Related Institution:

Affiliated, District or Associated - defunct:

Active (former Associate), but seceded from United Synagogue:

United Synagogue Membership Groups (WWII):

Status indicated above refers to highest status achieved within the United Synagogue.

*  A congregation that is still active.

Φ  A congregation previously affiliated to the Federation of Synagogues, or into which a congregation previously affiliated to the Federaion has been merged.

±  One of the Provincial congregations to have joined the United Synagogue since 2015.


Search the All-UK Database

The records in the All-UK Database associated with the United Synagogue:


Brompton Cemetery, Fulham Road (Western Synagogue), (25 records with surname Isaac or Isaacs);
Buckingham Road Cemetery, West Ham
(United Synagogue), (80 records with surname Isaac or Isaacs);
Edmonton Cemetery
(Western Synagogue), (22 records with surname Isaac or Isaacs);
Marlow Road Cemetery, East Ham
(United Synagogue), (116 records with surname Isaac or Isaacs)
Plashet Cemetery, Manor Park
(United Synagogue), (79 records with surname Isaac or Isaacs);
Willesden Cemetery
(United Synagogue), (229 records*, of which 158 records with surname Isaac or Isaacs);
Miscellaneous other cemeteries (33 records with surname Isaac or Isaacs).
*A search in the database may also reveal duplicates of some of these records on the
JewishGen Online Worldwide Burial Register (JOWBR).

Communal Leaders

Jewish Directory for 1874  (213 United Synagogue records).

Seatholders Lists

1885, 1899 and/or 1910 (13,442 records), in respect of the following United Synagogue congregations:
Bayswater Synagogue; Borough Synagogue; Brondesbury Synagogue; Central Synagogue; Dalston Synagogue; East London Synagogue; the Great Synagogue; the Hambro' Synagogue; Hammersmith & West Kensington Synagogue; Hampstead Synagogue; the New Synagogue; the New West End Synagogue; North London Synagogue; South Hackney Synagogue; St. John's Wood Synagogue; and Stoke Newington Synagogue.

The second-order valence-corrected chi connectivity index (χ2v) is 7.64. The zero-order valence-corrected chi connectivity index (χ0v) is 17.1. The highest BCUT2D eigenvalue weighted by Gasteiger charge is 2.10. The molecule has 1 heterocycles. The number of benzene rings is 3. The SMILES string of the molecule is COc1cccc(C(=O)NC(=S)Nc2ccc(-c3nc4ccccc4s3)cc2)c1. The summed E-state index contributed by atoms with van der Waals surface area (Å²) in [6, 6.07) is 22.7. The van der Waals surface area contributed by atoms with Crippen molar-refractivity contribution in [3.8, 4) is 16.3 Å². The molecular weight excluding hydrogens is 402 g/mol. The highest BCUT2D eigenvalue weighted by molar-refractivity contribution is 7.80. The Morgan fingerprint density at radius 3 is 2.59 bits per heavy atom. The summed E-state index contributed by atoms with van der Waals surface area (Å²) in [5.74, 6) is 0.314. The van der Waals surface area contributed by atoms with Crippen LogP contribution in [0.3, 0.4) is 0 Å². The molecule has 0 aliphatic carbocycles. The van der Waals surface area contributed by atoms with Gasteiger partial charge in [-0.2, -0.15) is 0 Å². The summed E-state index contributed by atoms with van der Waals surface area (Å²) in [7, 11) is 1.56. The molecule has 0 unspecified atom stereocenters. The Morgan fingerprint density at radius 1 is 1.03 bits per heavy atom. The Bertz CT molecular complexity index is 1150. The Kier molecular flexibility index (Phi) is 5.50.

Bibliography, On-line Articles and Other Material
relating to the United Synagogue


on Third Party websites

  • Annual Reports filed with the Charities Commission (pdf):


Cemeteries of the United Synagogue

  • #Alderney Road Cemetery (disused), Stepney, London E1
    The first Ashkanazi cemetery in Britain following the Resettlement. Opened by the Great Synagogue in 1896, extended in 1749 and closed in 1852. The cemetery is a Grade II Listed Building (number 1117012), designated on 30 May 1974. See Historic England Listing & Description. (Also for additional information, see IAJGS Cemetery Project - Alderney Road).

  • Hoxton Cemetery (no longer exists), Hoxton Street, London N1
    Opened by the Hambro' Synagogue in 1707 and closed in 1878 (although burials had ceased some years earlier). Comprised about quater of an acre. In the mid 1960s, the human remains were transferred to West Ham Cemetery and the site redeveloped. (For additional information, see IAJGS Cemetery Project - Hoxton).

  • #Brady Street Cemetery (disused), Whitechapel, London E1 
    Opened by the New Synagogue in 1761 and subsequently also used by Great Synagogues. Closed in 1858. (For additional information, see IAJGS Cemetery Project - Brady Street).

  • #Hackney Cemetery, Lauriston Road (disused), London E9 7HJ
    Opened by the Hambro' Synagogue in 1788 and closed in 1866. The cemetery's lodge, gates and piers facing Lauriston Road and portion of the walling to the south of the graveyard are Grade II Listed Buildings, listed on 16 March 2021 (number 1472497) - see Historic England Listing & Description.
    (Also, for additional information, see also IAJGS Cemetery Project - Hackney).

  • #West Ham Cemetery (closed), Buckingham Road, Forest Lane, London E15 1SP
    Opened in 1856 by the New Synagogue and subsequently transferred to the Great Synagogue. Closed in 2002 "due to health and safety". (For additional information, see IAJGS Cemetery Project - West Ham).